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End-of-Life Essentials Blog

End-of-life care for older people in Hospital: EOLE resources can help

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A blog post written by Deb Rawlings, Co-Investigator, End-of-Life Essentials project

Our population is aging. In the years 2020/2021 in Australia, 17% of the population were over the age of 65, an increase of 6% since 1990/1991, driven by low fertility and increasing life expectancy. [1]

What does this mean for our hospital system? It has been estimated that on average, a person between the ages of 60 and 79 will have three to four admissions to acute hospital in the last 12 months of life. [2,3] Older Australians (60-79) will also present at least once to the emergency department in the last year. [2]

A report by the Australian Institute of health and Welfare also tells us that:

  • For people aged 65 and over, hospital is the most common place of death (50%)
  • For people over the age of 85, Residential Aged Care (RAC) is the most common place of death (50%)
    • For those living in RAC (in the week prior to death) 79% will die there
    • If not admitted to a RAC (in the week prior to death) 71% die in hospital. [4]

People living with Dementia

The leading cause of death for people over 85 is Dementia, and the second leading cause of death for those between 75-84. [5] For administrators and health professionals working in hospitals what is important to note is that multiple hospital admissions among people dying with dementia are increasing, with one in four admitted to hospital every year. [6] Therefore, the likelihood of a person living with dementia being admitted to and dying in hospital is high. [7]

End-of-Life Essentials (EOLE) offers free peer-reviewed online education modules on end-of-life (EOL) care in hospitals for nurses, doctors and allied health professionals. A range of implementation tools are also available to assist a unified approach to strategies and processes which will inform EOL care. As older people will be admitted to hospital and may die there, the EOLE education modules and resources are relevant and appropriate for any health care professional looking after an older person in hospital. This may be a general practitioner admitting an older person to a rural hospital, an allied health professional seeing an older person on a medical ward, or a nurse caring for an older person in a cardiac care unit.

An EOLE fact sheet has been developed that directs readers to resources that can help improve the quality of EOL care for those older people in hospital.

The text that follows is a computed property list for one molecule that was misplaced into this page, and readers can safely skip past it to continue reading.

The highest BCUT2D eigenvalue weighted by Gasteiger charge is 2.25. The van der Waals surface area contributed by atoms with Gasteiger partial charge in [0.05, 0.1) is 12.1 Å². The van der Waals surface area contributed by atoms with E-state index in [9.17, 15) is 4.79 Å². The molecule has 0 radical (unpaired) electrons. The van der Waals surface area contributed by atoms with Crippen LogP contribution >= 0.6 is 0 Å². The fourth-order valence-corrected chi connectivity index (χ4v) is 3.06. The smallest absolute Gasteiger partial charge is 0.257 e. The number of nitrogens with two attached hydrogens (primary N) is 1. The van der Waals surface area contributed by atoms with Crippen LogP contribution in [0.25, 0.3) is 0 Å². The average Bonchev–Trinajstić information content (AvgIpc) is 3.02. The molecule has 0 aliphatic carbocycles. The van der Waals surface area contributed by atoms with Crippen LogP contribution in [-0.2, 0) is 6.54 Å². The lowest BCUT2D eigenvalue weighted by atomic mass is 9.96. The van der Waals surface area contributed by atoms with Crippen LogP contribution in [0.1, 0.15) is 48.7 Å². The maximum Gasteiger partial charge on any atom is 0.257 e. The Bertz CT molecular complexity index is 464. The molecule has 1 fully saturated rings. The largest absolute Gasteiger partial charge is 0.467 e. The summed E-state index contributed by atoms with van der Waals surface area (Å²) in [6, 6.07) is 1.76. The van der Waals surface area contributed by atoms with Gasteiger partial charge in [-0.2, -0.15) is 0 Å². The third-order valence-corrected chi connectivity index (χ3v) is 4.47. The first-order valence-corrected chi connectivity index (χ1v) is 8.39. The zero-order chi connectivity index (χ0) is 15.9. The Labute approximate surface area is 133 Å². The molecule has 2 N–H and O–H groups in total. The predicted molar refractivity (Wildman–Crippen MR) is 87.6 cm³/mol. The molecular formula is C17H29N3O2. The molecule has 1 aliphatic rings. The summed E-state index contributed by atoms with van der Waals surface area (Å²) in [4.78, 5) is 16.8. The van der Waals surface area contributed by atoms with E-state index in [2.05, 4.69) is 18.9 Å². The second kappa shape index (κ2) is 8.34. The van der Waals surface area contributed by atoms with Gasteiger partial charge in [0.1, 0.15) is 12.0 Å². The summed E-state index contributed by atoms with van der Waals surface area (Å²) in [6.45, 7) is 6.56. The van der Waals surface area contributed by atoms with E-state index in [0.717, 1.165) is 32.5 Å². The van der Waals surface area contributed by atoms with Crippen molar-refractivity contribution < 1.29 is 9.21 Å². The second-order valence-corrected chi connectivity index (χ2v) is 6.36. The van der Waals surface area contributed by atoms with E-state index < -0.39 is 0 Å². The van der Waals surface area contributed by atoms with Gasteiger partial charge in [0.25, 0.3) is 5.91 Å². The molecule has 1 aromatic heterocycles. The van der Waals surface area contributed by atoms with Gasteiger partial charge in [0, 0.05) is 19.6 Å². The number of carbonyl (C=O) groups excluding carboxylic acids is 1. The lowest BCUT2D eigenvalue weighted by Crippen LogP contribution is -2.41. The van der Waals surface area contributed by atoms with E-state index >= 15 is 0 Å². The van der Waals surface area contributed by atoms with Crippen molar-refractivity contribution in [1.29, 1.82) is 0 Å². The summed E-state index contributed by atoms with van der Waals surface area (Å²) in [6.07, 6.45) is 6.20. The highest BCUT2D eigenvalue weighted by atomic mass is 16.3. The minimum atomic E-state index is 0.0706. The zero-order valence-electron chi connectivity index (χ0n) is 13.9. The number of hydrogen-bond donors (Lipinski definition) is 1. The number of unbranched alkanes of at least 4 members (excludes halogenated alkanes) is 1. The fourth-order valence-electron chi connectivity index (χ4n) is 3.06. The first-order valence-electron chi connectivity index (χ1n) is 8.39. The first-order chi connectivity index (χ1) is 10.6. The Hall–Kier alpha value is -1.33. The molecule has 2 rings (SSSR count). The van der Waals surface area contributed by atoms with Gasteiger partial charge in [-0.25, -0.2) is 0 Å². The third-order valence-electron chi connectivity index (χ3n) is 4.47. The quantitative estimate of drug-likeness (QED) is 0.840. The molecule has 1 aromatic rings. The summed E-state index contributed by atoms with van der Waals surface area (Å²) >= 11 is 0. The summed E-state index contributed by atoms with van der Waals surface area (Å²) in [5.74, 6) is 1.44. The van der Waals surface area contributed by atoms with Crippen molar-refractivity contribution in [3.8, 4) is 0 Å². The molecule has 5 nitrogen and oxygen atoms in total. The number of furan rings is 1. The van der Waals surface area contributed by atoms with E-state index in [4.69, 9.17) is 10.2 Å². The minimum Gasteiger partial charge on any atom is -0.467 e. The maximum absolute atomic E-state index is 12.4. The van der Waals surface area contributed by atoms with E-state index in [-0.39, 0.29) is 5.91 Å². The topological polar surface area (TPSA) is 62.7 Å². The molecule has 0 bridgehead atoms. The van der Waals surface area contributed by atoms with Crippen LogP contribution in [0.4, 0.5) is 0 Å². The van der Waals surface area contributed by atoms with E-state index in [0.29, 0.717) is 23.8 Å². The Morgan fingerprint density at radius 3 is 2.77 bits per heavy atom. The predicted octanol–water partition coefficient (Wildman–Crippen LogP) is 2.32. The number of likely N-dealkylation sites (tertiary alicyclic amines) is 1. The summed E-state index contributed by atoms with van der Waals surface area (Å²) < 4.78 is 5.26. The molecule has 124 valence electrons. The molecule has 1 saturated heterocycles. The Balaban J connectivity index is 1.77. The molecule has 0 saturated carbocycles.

Other resources are also available, for example, The Importance of Coordinating Patient Care module which considers the coordination of care within /beyond the hospital. Older Australians will often transition between settings such as RAC, Emergency Departments, home and hospital admission and being proactive in times of transitions across our health sector can ensure quality and safe end-of-life care.

References

  1. Australian Institute of Health and Welfare (2022) Profile of Australia’s population. AIHW, Australian Government. Accessed 2022 Oct 25.
  2. Australian Institute of Health and Welfare (2022) The last year of life: patterns in health service use and expenditure. AIHW, Australian Government. Accessed 2022 Oct 25.
  3. Bone AE et al. Factors associated with older people’s emergency department attendance towards the end of life:a systematic review. Eur. J. Public Health 2019; 29: 67-74.
  4. Australian Institute of Health and Welfare (2021) Interfaces between aged care and health systems in Australia – Where do older people die? AIHW, Australian Government
  5. Australian Institute of Health and Welfare (2021) Older Australians. Health - status and functioning. AIHW, Australian Government. Accessed 2022 Oct 25.
  6. Leniz et al. Primary care contact, continuity, identification of palliative care needs, and hospital use: a population-based cohort study in people dying with dementia. Br J Gen Pract 2022; 72 (722): e684-e692. DOI: https://doi.org/10.3399/BJGP.2021.0715
  7. Parker D, Lewis J, Gourlay K. 2018. Palliative care and dementia: Dementia Australia Paper Number 43. Dementia Australia.

 

 

Deb Rawlings, Co-Investigator, End-of-Life Essentials project

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